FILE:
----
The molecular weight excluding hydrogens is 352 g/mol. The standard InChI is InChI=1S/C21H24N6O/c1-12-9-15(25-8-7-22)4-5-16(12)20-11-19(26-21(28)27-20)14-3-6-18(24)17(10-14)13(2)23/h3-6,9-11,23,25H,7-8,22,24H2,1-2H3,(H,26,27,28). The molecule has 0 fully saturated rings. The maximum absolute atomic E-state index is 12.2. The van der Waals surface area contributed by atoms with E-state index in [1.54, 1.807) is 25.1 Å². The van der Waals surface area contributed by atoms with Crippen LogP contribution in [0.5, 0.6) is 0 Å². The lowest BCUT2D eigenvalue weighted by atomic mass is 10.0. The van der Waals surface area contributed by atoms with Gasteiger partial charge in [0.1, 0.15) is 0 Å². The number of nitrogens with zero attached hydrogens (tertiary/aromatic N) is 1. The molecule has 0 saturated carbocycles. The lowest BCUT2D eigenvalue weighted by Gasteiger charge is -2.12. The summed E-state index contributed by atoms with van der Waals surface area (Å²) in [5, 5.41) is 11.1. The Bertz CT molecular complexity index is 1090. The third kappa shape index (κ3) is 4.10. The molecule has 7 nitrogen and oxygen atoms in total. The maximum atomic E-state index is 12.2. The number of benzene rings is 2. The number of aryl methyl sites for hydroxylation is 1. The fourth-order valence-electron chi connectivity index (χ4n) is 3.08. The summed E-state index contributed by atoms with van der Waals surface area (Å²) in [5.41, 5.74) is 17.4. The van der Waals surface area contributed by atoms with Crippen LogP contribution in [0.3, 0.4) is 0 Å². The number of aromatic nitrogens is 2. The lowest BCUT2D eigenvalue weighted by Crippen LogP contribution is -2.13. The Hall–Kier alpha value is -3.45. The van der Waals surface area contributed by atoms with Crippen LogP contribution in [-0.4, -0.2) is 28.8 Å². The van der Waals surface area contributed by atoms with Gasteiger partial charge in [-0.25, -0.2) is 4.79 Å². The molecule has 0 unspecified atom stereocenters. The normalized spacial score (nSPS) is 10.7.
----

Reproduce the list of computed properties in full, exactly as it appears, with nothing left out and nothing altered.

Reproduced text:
The molecular weight excluding hydrogens is 352 g/mol. The standard InChI is InChI=1S/C21H24N6O/c1-12-9-15(25-8-7-22)4-5-16(12)20-11-19(26-21(28)27-20)14-3-6-18(24)17(10-14)13(2)23/h3-6,9-11,23,25H,7-8,22,24H2,1-2H3,(H,26,27,28). The molecule has 0 fully saturated rings. The maximum absolute atomic E-state index is 12.2. The van der Waals surface area contributed by atoms with E-state index in [1.54, 1.807) is 25.1 Å². The van der Waals surface area contributed by atoms with Crippen LogP contribution in [0.5, 0.6) is 0 Å². The lowest BCUT2D eigenvalue weighted by atomic mass is 10.0. The van der Waals surface area contributed by atoms with Gasteiger partial charge in [0.1, 0.15) is 0 Å². The number of nitrogens with zero attached hydrogens (tertiary/aromatic N) is 1. The molecule has 0 saturated carbocycles. The lowest BCUT2D eigenvalue weighted by Gasteiger charge is -2.12. The summed E-state index contributed by atoms with van der Waals surface area (Å²) in [5, 5.41) is 11.1. The Bertz CT molecular complexity index is 1090. The third kappa shape index (κ3) is 4.10. The molecule has 7 nitrogen and oxygen atoms in total. The maximum atomic E-state index is 12.2. The number of benzene rings is 2. The number of aryl methyl sites for hydroxylation is 1. The fourth-order valence-electron chi connectivity index (χ4n) is 3.08. The summed E-state index contributed by atoms with van der Waals surface area (Å²) in [5.41, 5.74) is 17.4. The van der Waals surface area contributed by atoms with Crippen LogP contribution in [0.3, 0.4) is 0 Å². The number of aromatic nitrogens is 2. The lowest BCUT2D eigenvalue weighted by Crippen LogP contribution is -2.13. The Hall–Kier alpha value is -3.45. The van der Waals surface area contributed by atoms with Crippen LogP contribution in [-0.4, -0.2) is 28.8 Å². The van der Waals surface area contributed by atoms with Gasteiger partial charge in [-0.25, -0.2) is 4.79 Å². The molecule has 0 unspecified atom stereocenters. The normalized spacial score (nSPS) is 10.7.